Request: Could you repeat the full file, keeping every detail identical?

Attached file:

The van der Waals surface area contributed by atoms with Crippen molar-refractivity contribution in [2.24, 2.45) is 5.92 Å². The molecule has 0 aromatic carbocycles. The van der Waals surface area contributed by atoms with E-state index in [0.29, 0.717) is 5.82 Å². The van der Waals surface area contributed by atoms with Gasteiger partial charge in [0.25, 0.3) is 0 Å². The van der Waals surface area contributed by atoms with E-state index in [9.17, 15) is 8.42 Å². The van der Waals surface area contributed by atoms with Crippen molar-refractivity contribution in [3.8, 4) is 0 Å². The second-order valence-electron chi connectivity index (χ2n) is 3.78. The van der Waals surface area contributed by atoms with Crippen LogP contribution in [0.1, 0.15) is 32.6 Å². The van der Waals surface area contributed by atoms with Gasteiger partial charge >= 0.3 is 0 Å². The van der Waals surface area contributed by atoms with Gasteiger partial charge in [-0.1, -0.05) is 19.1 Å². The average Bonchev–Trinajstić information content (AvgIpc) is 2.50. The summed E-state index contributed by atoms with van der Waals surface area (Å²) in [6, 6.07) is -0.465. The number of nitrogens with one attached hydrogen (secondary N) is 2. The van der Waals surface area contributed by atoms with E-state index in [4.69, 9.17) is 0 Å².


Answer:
The van der Waals surface area contributed by atoms with Crippen molar-refractivity contribution in [2.24, 2.45) is 5.92 Å². The molecule has 0 aromatic carbocycles. The van der Waals surface area contributed by atoms with E-state index in [0.29, 0.717) is 5.82 Å². The van der Waals surface area contributed by atoms with Gasteiger partial charge in [0.25, 0.3) is 0 Å². The van der Waals surface area contributed by atoms with E-state index in [9.17, 15) is 8.42 Å². The van der Waals surface area contributed by atoms with Crippen molar-refractivity contribution in [3.8, 4) is 0 Å². The second-order valence-electron chi connectivity index (χ2n) is 3.78. The van der Waals surface area contributed by atoms with Crippen LogP contribution in [0.1, 0.15) is 32.6 Å². The van der Waals surface area contributed by atoms with Gasteiger partial charge >= 0.3 is 0 Å². The van der Waals surface area contributed by atoms with Gasteiger partial charge in [-0.1, -0.05) is 19.1 Å². The average Bonchev–Trinajstić information content (AvgIpc) is 2.50. The summed E-state index contributed by atoms with van der Waals surface area (Å²) in [6, 6.07) is -0.465. The number of nitrogens with one attached hydrogen (secondary N) is 2. The van der Waals surface area contributed by atoms with E-state index in [4.69, 9.17) is 0 Å².